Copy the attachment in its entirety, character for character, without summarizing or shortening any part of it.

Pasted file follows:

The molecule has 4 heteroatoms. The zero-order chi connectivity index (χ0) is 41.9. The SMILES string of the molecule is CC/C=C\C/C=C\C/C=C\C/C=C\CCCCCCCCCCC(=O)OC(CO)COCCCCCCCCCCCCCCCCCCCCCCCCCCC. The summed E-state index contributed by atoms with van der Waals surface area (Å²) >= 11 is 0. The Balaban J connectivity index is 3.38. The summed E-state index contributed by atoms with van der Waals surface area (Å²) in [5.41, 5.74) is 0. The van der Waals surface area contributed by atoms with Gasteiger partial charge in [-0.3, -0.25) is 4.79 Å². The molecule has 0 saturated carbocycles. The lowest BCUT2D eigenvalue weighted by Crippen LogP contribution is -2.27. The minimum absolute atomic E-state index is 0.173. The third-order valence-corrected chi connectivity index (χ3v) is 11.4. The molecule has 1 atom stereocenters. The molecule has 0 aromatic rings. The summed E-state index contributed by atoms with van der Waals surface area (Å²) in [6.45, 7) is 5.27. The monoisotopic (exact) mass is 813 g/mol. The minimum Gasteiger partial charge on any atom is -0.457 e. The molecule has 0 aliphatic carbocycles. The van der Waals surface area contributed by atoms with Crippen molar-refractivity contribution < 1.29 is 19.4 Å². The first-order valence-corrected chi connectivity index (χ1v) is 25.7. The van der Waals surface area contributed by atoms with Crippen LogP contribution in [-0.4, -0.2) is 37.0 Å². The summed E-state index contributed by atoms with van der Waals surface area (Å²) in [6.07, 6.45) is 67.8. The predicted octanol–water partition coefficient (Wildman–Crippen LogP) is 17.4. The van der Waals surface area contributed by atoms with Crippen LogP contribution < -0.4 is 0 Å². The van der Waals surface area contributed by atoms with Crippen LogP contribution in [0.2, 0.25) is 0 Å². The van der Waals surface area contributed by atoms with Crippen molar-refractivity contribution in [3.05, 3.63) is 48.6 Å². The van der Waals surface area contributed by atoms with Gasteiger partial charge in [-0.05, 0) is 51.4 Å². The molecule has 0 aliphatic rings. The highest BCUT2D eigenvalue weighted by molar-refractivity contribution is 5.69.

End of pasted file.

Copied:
The molecule has 4 heteroatoms. The zero-order chi connectivity index (χ0) is 41.9. The SMILES string of the molecule is CC/C=C\C/C=C\C/C=C\C/C=C\CCCCCCCCCCC(=O)OC(CO)COCCCCCCCCCCCCCCCCCCCCCCCCCCC. The summed E-state index contributed by atoms with van der Waals surface area (Å²) >= 11 is 0. The Balaban J connectivity index is 3.38. The summed E-state index contributed by atoms with van der Waals surface area (Å²) in [5.41, 5.74) is 0. The van der Waals surface area contributed by atoms with Gasteiger partial charge in [-0.3, -0.25) is 4.79 Å². The molecule has 0 saturated carbocycles. The lowest BCUT2D eigenvalue weighted by Crippen LogP contribution is -2.27. The minimum absolute atomic E-state index is 0.173. The third-order valence-corrected chi connectivity index (χ3v) is 11.4. The molecule has 1 atom stereocenters. The molecule has 0 aromatic rings. The summed E-state index contributed by atoms with van der Waals surface area (Å²) in [6.45, 7) is 5.27. The monoisotopic (exact) mass is 813 g/mol. The minimum Gasteiger partial charge on any atom is -0.457 e. The molecule has 0 aliphatic carbocycles. The van der Waals surface area contributed by atoms with Crippen molar-refractivity contribution < 1.29 is 19.4 Å². The first-order valence-corrected chi connectivity index (χ1v) is 25.7. The van der Waals surface area contributed by atoms with Crippen LogP contribution in [-0.4, -0.2) is 37.0 Å². The summed E-state index contributed by atoms with van der Waals surface area (Å²) in [6.07, 6.45) is 67.8. The predicted octanol–water partition coefficient (Wildman–Crippen LogP) is 17.4. The van der Waals surface area contributed by atoms with Crippen LogP contribution < -0.4 is 0 Å². The van der Waals surface area contributed by atoms with Crippen LogP contribution in [0.2, 0.25) is 0 Å². The van der Waals surface area contributed by atoms with Crippen molar-refractivity contribution in [3.05, 3.63) is 48.6 Å². The van der Waals surface area contributed by atoms with Gasteiger partial charge in [-0.05, 0) is 51.4 Å². The molecule has 0 aliphatic rings. The highest BCUT2D eigenvalue weighted by molar-refractivity contribution is 5.69.